Having said all that the program is very highly respected in industry and there is a lot of demand for NA's these days. I don't think anyone has trouble finding work. I started sending out resumes for summer work at the beginning of January and a week later I had a job. The first two places that got my resume were interested. I wasn't even interviewed.

    Most graduates head to the gulf of Mexico because demand is high and so is the pay. One student who failed last year found work at a shipyard in Alabama. He is back here to finish the program now and he told us that the first week he arrived there he got five offers to go to Texas. 40 dollars an hour is a rate I hear a lot and you can work as many hours as you want. 80 to 100 grand a year is not impossible for a new grad. There are many grads working in BC and Washington state, though the money wouldn't be nearly as good. 97% of Transport Canada's safety inspectors are grads of the MI program.

    Where you want to go all depends on what you want to do. If you want to be an engineer, then get an engineering degree. If you want to be a Naval Architect, the Marine Institute is a better avenue. If you are only interested in small boats and yachts I would recommend Westlawn or the Landing school, both would be cheaper in the long run and they cover more yacht type stuff.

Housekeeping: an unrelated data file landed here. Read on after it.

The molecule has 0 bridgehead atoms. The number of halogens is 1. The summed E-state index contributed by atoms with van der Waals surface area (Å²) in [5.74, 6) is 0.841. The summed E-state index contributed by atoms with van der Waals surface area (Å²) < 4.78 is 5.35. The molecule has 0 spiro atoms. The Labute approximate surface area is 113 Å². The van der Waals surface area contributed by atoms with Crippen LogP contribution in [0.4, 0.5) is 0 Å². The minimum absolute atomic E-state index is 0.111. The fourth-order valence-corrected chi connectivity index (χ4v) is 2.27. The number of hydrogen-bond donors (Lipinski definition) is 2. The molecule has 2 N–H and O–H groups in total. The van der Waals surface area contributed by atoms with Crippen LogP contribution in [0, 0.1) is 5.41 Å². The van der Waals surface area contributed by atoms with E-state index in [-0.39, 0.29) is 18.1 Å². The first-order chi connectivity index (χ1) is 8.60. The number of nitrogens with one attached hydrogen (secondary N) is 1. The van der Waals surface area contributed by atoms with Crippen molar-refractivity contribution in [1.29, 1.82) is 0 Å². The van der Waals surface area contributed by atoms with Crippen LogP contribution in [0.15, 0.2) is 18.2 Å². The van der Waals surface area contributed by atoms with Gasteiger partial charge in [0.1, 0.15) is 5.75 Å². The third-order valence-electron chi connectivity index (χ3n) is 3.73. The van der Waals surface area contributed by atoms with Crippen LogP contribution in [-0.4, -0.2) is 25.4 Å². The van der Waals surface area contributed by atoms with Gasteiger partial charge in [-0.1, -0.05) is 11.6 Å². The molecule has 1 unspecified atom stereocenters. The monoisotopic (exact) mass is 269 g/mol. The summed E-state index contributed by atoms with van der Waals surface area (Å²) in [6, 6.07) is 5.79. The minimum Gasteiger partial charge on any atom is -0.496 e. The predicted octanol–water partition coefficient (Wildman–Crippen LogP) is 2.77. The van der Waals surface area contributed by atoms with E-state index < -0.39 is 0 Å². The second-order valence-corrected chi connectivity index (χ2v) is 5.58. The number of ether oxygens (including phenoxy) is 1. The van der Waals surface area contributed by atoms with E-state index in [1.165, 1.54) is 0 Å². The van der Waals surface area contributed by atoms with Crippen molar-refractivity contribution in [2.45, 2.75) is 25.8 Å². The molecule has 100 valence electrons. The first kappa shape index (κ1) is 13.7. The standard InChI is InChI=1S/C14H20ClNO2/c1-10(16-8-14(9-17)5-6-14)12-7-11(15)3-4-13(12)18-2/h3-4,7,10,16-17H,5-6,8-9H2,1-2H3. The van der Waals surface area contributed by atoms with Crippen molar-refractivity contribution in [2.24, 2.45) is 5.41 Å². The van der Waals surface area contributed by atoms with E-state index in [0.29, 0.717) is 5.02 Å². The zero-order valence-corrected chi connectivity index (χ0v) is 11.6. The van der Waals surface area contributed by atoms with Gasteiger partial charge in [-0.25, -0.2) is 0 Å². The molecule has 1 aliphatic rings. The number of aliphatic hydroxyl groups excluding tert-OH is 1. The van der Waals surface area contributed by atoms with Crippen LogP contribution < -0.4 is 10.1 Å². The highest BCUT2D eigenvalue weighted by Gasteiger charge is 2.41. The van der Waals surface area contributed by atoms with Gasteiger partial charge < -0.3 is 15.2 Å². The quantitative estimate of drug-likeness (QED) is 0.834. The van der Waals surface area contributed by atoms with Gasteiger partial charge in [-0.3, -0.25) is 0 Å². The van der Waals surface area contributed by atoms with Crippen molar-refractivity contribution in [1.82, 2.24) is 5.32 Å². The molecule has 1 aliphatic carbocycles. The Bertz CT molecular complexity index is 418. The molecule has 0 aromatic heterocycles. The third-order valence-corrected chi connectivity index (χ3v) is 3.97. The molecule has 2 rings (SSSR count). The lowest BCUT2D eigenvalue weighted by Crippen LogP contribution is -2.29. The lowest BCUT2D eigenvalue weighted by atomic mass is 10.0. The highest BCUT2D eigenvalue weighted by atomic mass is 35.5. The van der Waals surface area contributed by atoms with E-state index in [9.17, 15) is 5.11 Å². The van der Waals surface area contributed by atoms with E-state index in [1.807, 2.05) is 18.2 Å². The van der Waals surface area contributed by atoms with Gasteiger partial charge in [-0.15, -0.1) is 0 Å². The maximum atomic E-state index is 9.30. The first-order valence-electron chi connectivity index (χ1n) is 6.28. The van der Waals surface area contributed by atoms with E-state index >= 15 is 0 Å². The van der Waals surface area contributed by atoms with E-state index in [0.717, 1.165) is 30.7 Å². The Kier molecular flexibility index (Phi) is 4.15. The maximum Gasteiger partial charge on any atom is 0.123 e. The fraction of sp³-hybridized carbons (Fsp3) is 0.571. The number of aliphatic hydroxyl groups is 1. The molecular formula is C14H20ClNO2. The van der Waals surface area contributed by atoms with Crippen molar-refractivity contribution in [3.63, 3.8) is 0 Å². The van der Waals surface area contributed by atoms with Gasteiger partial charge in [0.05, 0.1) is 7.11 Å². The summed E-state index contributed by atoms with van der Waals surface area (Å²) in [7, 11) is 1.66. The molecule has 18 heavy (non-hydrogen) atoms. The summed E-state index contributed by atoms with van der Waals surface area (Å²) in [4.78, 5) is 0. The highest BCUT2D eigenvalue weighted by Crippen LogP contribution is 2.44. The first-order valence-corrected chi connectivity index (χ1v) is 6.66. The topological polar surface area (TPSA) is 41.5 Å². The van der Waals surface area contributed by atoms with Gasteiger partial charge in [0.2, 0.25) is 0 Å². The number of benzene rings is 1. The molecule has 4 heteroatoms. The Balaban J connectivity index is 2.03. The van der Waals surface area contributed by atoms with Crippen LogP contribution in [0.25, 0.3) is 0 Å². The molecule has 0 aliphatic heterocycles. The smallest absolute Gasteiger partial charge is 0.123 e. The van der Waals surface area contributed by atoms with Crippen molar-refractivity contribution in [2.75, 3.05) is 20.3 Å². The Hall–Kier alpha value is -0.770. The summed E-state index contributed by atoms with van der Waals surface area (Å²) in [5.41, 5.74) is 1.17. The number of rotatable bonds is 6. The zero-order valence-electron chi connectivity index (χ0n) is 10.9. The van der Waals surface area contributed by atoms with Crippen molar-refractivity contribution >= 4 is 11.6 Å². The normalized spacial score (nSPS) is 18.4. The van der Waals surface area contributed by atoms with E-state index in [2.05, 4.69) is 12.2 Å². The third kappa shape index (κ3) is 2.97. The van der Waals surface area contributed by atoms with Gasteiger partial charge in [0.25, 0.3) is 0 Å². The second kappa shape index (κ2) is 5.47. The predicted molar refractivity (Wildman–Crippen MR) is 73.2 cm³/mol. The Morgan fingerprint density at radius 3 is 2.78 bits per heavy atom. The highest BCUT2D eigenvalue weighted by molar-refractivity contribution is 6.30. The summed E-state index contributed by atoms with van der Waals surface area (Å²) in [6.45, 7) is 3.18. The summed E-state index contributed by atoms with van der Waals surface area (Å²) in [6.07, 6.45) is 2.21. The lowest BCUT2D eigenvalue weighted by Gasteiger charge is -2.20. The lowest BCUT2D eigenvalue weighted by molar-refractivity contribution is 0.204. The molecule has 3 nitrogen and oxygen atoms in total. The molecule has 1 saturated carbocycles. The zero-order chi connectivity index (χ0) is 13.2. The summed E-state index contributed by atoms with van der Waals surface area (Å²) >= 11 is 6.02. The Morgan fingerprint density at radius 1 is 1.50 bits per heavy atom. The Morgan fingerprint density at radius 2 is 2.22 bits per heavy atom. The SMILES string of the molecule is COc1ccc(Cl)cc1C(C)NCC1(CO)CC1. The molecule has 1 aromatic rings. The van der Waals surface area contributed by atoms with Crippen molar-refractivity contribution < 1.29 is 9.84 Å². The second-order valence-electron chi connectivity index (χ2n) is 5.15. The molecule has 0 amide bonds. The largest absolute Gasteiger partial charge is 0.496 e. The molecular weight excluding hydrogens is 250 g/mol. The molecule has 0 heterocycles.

Memorial produces engineers. Since you are already working on a mech. dipl. I would recommend doing one of the bridging programs to a school to get a mechanical engineering degree instead of starting over to go to Memorial. Then just look for work experience at shipyards and design offices. Since there are so few schools with Naval Architecture programs, companies invariably end up hiring many mechanical engineers.
     
  4. H_sailor
    Joined: Jan 2007
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    H_sailor New Member

    Thanks for getting back to me David. I was wondering what the Bachelor of Tech actually was. I understand the drop out rate we lost 50% in our first year.
    I am more interested in design of yachts specifically sailboats. The end goal would be to work at a design firm or start one that focused on the racing scene or any designs pushing the boundaries.
    You say that at MI you get into boats earlier, do you get to use the tank at Memorial for testing models?
    I thought of going to UBC to finish my degree and specializing in fluid dynamics, but wasn't sure if that would give me the right skills for design of yachts.